The European Court of Human Rights (ECHR) on Tuesday rejected a complaint by the daughter of the late Lithuanian writer Vytautas Petkevičius over her liability for false statements published in her father's book about the father of Lithuania's first post-independence leader Vytautas Landsbergis.
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The Strasbourg court upheld Lithuanian courts' arguments that statements contained in the book entitled "Durnių Laivas" (The Ship of Idiots) insulted the honor and dignity of Vytautas Landsbergis-Žemkalnis and his son and that Petkevičius' children have the obligation to ensure that these statements are not reproduced.

Liudmila Petkevičiūtė complained that she had been held liable for the actions of her late father.

The ECHR dismissed her complaint, concluding that "the applicant had accepted her late father's inheritance, including certain rights to the book and, as a result, she stood to receive pecuniary gain from its continued dissemination".

"Accordingly, the domestic courts' decision to replace the deceased initial defendant with the applicant (and her brothers, who were in the same situation) cannot be regarded as arbitrary or unjust," it ruled.

In his book, Petkevičius called Landsbergis-Žemkalnis "Hitler's friend" and claimed that he had collaborated with the KGB.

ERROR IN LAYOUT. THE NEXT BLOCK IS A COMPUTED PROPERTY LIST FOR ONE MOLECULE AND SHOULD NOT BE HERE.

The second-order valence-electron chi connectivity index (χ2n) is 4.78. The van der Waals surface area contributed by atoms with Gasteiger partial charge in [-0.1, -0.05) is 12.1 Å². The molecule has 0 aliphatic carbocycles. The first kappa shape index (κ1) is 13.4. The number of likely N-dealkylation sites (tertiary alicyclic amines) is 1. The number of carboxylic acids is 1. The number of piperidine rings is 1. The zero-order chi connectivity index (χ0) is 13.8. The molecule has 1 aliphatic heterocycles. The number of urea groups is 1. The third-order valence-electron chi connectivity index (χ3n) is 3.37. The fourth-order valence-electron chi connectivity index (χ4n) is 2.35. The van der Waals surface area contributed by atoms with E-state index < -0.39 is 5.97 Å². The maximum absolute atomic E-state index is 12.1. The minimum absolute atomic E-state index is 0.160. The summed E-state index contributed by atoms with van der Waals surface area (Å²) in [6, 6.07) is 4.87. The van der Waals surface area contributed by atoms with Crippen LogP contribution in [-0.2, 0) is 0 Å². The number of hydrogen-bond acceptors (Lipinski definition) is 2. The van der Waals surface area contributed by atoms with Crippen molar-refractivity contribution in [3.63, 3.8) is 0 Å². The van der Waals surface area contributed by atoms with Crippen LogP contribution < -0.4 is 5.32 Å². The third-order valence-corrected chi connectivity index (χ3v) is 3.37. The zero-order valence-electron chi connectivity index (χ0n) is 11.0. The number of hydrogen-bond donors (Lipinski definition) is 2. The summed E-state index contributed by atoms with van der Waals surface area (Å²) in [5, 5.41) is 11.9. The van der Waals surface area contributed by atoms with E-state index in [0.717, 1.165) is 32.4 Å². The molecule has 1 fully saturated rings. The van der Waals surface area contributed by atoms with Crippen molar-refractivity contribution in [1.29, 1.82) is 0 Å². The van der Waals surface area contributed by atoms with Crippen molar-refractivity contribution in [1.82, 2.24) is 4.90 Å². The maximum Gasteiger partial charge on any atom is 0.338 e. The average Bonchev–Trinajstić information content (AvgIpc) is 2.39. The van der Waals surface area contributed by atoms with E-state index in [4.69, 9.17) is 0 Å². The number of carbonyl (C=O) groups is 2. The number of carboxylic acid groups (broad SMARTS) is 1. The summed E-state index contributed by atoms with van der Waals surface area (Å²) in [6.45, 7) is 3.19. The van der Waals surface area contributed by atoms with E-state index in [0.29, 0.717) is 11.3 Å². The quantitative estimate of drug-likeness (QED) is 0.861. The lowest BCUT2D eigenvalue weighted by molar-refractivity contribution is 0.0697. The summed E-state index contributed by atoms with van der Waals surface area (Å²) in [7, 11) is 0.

"Those statements presented serious accusations of collaboration with the Nazi and Soviet regimes in Lithuania, and the Court has no reason to doubt the assessment of the domestic courts that in the historical context of Lithuania such accusations were damaging not only to the reputation of V.L.-Z. but also that of his son, V.L., who was a prominent Lithuanian politician," the Strasbourg court said.

The ECHR "therefore concludes that the disputed statements, which constituted statements of fact and were defamatory, had not been shown to have an accurate factual basis, and the applicant had not proved that they had been based on information obtained in accordance with the duties of journalists and the ethics of journalism".

The Supreme Court stated seven years ago that Petkevičius' children had accepted their father's inheritance, including the rights to the book, and thus they had the obligation to ensure that these statements were not reproduced.

Petkevičiūtė told the Strasbourg court that the disputed statements were based on her late father's memories and subjective opinions and that these statements referred to public figures "subject to wider limits of criticism".

Petkevičius denied his guilt, calling his book "a gallery of political caricatures and faces".

After the writer died in December 2008, Lithuanian courts decided to continue with the examination of the case, replacing the defendant with his daughter Liudmila and his sons Petras and Vytautas.

BNS
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